NFOEC: Toil and trouble, post bubble

Analysts Adam Quinton of Merrill Lynch and Nikos Theodosopolous of UBS Warburg gave a dire forecast for 2003, reporting the sector will likely see more...

Analysts Adam Quinton of Merrill Lynch and Nikos Theodosopolous of UBS Warburg gave a dire forecast for 2003, reporting the sector will likely see more decline before any possible upswing in 2004.

It was more than just the heat and smog keeping attendance down at the National Fiber Optic Engineering Conference (NFOEC; Dallas, TX; Sept. 15–19). The post-bubble business world has surviving telecom companies nursing their wounds, and travel budgets are one of the first expenses to go. Empty booth spaces and job seekers seemed more apparent than attendees. Out of 8000 registrants (a 13% drop from 2001), more than 4400 were exhibitors.

The plenary session was crowded, however. A dynamic Intel (Santa Clara, CA) presentation preceded a subdued one from Lucent (Murray Hill, NJ). Intel announced the industry's first mixed-signal circuitry manufacturing technology combining analog and digital in the same process. The resulting transport processor can be used as a framer or crossconnect. A speaker from SBC Communciations (Dallas, TX), spoke on the future of broadband. He said statistics from his company's polls indicated that 63% of DSL-internet users would give up their morning coffee rather than lose their broadband. Nearly 60% would give up cable television.

Coarse wavelength-division multiplexing (CWDM) is making a run for the metro market, at about a third the cost of dense wavelength-division multiplexing (DWDM) technology. Advanced Fiber Communications (Petaluma, CA) announced a carrier-class optical add/drop multiplexer (OADM) using CWDM in the metro/access space. Transmode Systems AB (Stockholm, Sweden) provides a 16-channel CWDM system for the metro/edge.

Most of the big existing systems companies, like Nortel (Brampton, Ontario) and Lucent, are mired in toil and trouble, post-bubble. With long-haul infrastructure being overbuilt, carriers can only afford urgent upgrades of weak links in their networks. Vendors and carriers have a mess of somewhat incompatible layers of transmission, but solutions are not straightforward and too many multisource agreements (MSAs) only complicate the problem. "Open standards are better—anybody can join," said Daniel Chen, assistant VP of the OPTO Business Unit at Mitsubishi Electric (Sunnyvale, CA), whose involvement in establishing computer industry standards resulted in universal PC cards.

Start-up businesses have to compete intensely for the few open markets among the smaller local carriers. But carriers are hesitant (with good reason) to buy from new systems vendors because the longevity of new companies is questionable. "A few are likely to survive; most won't," said Jeff Hecht, a fiberoptics author and Laser Focus World contributing editor, echoing the predictions of many analysts.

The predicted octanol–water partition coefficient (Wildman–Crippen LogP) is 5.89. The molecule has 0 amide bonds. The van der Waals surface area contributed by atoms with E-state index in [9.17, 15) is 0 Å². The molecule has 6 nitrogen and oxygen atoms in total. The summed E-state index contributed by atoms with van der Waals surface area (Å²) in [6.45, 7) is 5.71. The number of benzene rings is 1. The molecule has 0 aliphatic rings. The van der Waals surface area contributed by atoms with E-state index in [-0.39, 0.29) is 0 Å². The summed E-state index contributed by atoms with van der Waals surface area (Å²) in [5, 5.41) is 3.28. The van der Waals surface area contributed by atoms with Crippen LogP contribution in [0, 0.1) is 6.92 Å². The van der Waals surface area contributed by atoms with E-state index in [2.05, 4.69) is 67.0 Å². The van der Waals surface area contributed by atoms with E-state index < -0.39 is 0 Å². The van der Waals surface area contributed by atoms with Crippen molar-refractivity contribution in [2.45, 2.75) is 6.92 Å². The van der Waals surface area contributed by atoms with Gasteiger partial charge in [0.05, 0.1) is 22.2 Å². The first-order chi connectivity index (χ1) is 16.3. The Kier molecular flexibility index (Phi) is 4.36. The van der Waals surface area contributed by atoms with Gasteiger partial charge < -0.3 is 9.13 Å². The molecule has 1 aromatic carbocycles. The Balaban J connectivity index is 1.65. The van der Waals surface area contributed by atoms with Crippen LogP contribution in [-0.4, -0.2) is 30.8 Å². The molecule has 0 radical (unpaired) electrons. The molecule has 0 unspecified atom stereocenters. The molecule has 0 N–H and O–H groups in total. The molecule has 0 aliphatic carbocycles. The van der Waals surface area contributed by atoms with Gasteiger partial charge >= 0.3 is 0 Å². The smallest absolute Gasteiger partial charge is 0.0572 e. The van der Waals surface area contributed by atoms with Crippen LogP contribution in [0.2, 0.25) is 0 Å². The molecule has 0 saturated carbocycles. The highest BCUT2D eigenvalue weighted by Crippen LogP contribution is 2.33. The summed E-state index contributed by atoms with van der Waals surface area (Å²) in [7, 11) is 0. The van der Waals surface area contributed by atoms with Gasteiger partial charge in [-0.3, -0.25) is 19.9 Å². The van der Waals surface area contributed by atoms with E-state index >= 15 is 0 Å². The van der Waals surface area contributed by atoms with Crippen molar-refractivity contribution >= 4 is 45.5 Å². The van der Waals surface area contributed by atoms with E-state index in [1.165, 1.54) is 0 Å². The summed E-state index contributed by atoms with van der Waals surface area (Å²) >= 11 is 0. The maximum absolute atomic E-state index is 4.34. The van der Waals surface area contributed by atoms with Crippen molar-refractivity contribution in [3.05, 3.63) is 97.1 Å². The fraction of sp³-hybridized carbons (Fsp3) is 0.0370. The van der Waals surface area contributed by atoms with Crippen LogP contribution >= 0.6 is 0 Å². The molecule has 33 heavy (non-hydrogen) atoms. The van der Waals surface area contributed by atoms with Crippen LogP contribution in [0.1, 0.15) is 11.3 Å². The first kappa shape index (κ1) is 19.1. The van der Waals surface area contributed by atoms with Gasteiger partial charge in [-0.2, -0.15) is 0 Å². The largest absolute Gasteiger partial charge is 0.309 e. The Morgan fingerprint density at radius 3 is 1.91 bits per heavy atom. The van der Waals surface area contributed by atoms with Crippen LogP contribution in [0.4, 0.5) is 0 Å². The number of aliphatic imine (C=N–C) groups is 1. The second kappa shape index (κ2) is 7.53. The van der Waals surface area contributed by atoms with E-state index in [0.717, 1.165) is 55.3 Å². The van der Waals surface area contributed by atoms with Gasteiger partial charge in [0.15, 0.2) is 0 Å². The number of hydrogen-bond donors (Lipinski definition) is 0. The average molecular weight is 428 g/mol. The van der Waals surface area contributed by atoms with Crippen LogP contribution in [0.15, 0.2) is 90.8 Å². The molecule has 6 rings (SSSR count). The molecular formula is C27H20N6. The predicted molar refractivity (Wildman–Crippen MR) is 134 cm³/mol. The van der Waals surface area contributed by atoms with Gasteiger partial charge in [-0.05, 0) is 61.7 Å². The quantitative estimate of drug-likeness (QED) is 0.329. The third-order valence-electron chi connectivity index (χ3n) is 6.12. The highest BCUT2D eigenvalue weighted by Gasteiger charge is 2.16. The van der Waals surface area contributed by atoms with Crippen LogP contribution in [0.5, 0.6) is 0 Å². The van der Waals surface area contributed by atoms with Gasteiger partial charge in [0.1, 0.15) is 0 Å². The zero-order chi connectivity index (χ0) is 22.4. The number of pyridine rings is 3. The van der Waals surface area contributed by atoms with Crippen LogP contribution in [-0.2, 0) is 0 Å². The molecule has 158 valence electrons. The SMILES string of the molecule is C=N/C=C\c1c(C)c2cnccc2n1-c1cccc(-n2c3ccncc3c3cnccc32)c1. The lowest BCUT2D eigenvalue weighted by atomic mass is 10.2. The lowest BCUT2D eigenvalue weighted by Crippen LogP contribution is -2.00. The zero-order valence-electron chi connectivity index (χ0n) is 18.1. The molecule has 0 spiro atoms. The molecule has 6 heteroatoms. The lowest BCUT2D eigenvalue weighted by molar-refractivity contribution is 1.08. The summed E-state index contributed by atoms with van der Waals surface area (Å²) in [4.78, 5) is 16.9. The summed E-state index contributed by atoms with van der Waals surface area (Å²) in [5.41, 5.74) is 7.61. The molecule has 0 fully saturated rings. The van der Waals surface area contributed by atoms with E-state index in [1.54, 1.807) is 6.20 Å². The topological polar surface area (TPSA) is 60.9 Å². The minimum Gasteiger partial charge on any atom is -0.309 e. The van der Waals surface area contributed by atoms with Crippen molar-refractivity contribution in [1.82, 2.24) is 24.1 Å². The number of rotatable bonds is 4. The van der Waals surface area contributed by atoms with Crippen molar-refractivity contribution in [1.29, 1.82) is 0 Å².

On the encouraging side, practicality has come to the fore. Companies are shelving 40-Gbit/s systems and focusing on markets with actual customers. Companies such as Intel, Honeywell (Richardson, TX), NEC FiberOptech (Cupertino, CA), Santel (Newark, CA), Siemens (Addison, TX), and Vitesse (Camarillo, CA) are focusing on equipment for 10-Gbit/s data rates. In the 40-Gbit/s arena, the hot item is testing equipment from companies such as Agilent, to test components and systems being developed during the downturn.

Etalon technology is appearing in many guises in telecom components. Fiberspace (Woodland Hills, CA) featured an etalon-based tunable laser demo at their booth, and a wavelength locker garnered from its recent acquisition of Tunable Photonics. Accumux Technologies (Camarillo, CA) demonstrated a dynamically tunable, etalon-based dispersion compensation module for 10-Gbit/s rates over 40 channels on the C-band as well as any selected channel within the C-band.

Sessions

Although the "technical" sessions largely consisted of vendors promoting their particular technology, sessions held over two days were full. Attendance at the tunable-laser session was healthy, featuring presentations by iolon (San Jose, CA), Nortel, and Agility (Santa Barbara, CA).

In the network design session, "All-Optical Networking in the Metro: Yeah or Nay?'" Ram Palissery of Telcordia Technologies concluded that while all-optical networking is architecturally desirable, the technology has not progressed enough to make it as cost-effective for the same performance level as can be obtained from optical-to-electrical-to-optical (OEO) technology. "There is a lot of work to be done to develop a transition plan for carriers," said Palissery.

Not surprisingly, hundreds attended the "Perspectives on an Industry Recovery" session. Analysts Adam Quinton of Merrill Lynch and Nikos Theodosopolous of UBS Warburg gave a dire forecast for 2003, reporting the sector will likely see more decline before any possible upswing in 2004. The third speaker, venture capitalist Krish Prabhu of Morgenthaler Ventures, lightened the mood with his observation that when the industry was doing well, analysts said it would go on forever. Now that analysts predict more hard times ahead, "it must be time for a turnaround," he quipped.

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